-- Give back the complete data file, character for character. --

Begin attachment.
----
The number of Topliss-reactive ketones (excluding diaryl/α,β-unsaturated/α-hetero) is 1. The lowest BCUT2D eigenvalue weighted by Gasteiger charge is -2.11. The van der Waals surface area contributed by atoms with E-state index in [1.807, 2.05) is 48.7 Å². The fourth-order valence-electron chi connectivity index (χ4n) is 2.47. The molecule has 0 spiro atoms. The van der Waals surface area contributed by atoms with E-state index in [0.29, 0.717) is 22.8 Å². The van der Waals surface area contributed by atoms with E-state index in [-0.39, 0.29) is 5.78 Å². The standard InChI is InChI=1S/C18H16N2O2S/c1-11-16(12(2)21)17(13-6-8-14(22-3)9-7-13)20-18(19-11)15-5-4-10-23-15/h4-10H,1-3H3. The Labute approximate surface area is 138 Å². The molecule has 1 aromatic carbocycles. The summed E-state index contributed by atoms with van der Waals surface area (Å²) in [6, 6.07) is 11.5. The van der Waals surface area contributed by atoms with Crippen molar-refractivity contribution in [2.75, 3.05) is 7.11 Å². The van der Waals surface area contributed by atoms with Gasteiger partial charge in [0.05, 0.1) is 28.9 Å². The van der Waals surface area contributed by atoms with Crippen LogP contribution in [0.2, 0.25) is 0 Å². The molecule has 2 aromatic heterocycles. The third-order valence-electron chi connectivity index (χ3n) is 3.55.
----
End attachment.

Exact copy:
The number of Topliss-reactive ketones (excluding diaryl/α,β-unsaturated/α-hetero) is 1. The lowest BCUT2D eigenvalue weighted by Gasteiger charge is -2.11. The van der Waals surface area contributed by atoms with E-state index in [1.807, 2.05) is 48.7 Å². The fourth-order valence-electron chi connectivity index (χ4n) is 2.47. The molecule has 0 spiro atoms. The van der Waals surface area contributed by atoms with E-state index in [0.29, 0.717) is 22.8 Å². The van der Waals surface area contributed by atoms with E-state index in [-0.39, 0.29) is 5.78 Å². The standard InChI is InChI=1S/C18H16N2O2S/c1-11-16(12(2)21)17(13-6-8-14(22-3)9-7-13)20-18(19-11)15-5-4-10-23-15/h4-10H,1-3H3. The Labute approximate surface area is 138 Å². The molecule has 1 aromatic carbocycles. The summed E-state index contributed by atoms with van der Waals surface area (Å²) in [6, 6.07) is 11.5. The van der Waals surface area contributed by atoms with Crippen molar-refractivity contribution in [2.75, 3.05) is 7.11 Å². The van der Waals surface area contributed by atoms with Gasteiger partial charge in [0.05, 0.1) is 28.9 Å². The van der Waals surface area contributed by atoms with Crippen LogP contribution in [0.2, 0.25) is 0 Å². The molecule has 2 aromatic heterocycles. The third-order valence-electron chi connectivity index (χ3n) is 3.55.